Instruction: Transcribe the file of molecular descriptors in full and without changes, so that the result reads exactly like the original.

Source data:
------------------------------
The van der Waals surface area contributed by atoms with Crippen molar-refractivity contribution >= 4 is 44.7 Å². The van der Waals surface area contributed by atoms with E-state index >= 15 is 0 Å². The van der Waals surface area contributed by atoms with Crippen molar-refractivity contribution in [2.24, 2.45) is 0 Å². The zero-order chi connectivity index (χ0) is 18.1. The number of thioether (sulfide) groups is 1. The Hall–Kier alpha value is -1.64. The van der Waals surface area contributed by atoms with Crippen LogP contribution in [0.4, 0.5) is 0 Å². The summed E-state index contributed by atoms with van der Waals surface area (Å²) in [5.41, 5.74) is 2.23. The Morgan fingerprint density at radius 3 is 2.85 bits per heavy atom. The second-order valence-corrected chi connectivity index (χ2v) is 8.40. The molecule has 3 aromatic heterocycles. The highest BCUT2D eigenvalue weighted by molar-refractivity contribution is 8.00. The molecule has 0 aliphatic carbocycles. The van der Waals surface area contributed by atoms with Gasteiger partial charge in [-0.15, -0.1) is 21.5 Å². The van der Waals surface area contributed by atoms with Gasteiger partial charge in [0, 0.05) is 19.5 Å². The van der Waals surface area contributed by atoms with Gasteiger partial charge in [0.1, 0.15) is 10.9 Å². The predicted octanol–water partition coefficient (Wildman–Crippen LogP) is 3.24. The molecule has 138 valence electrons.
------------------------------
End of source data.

The van der Waals surface area contributed by atoms with Crippen molar-refractivity contribution >= 4 is 44.7 Å². The van der Waals surface area contributed by atoms with E-state index >= 15 is 0 Å². The van der Waals surface area contributed by atoms with Crippen molar-refractivity contribution in [2.24, 2.45) is 0 Å². The zero-order chi connectivity index (χ0) is 18.1. The number of thioether (sulfide) groups is 1. The Hall–Kier alpha value is -1.64. The van der Waals surface area contributed by atoms with Crippen LogP contribution in [0.4, 0.5) is 0 Å². The summed E-state index contributed by atoms with van der Waals surface area (Å²) in [5.41, 5.74) is 2.23. The Morgan fingerprint density at radius 3 is 2.85 bits per heavy atom. The second-order valence-corrected chi connectivity index (χ2v) is 8.40. The molecule has 3 aromatic heterocycles. The highest BCUT2D eigenvalue weighted by molar-refractivity contribution is 8.00. The molecule has 0 aliphatic carbocycles. The van der Waals surface area contributed by atoms with Gasteiger partial charge in [-0.15, -0.1) is 21.5 Å². The van der Waals surface area contributed by atoms with Gasteiger partial charge in [0, 0.05) is 19.5 Å². The van der Waals surface area contributed by atoms with Gasteiger partial charge in [0.1, 0.15) is 10.9 Å². The predicted octanol–water partition coefficient (Wildman–Crippen LogP) is 3.24. The molecule has 138 valence electrons.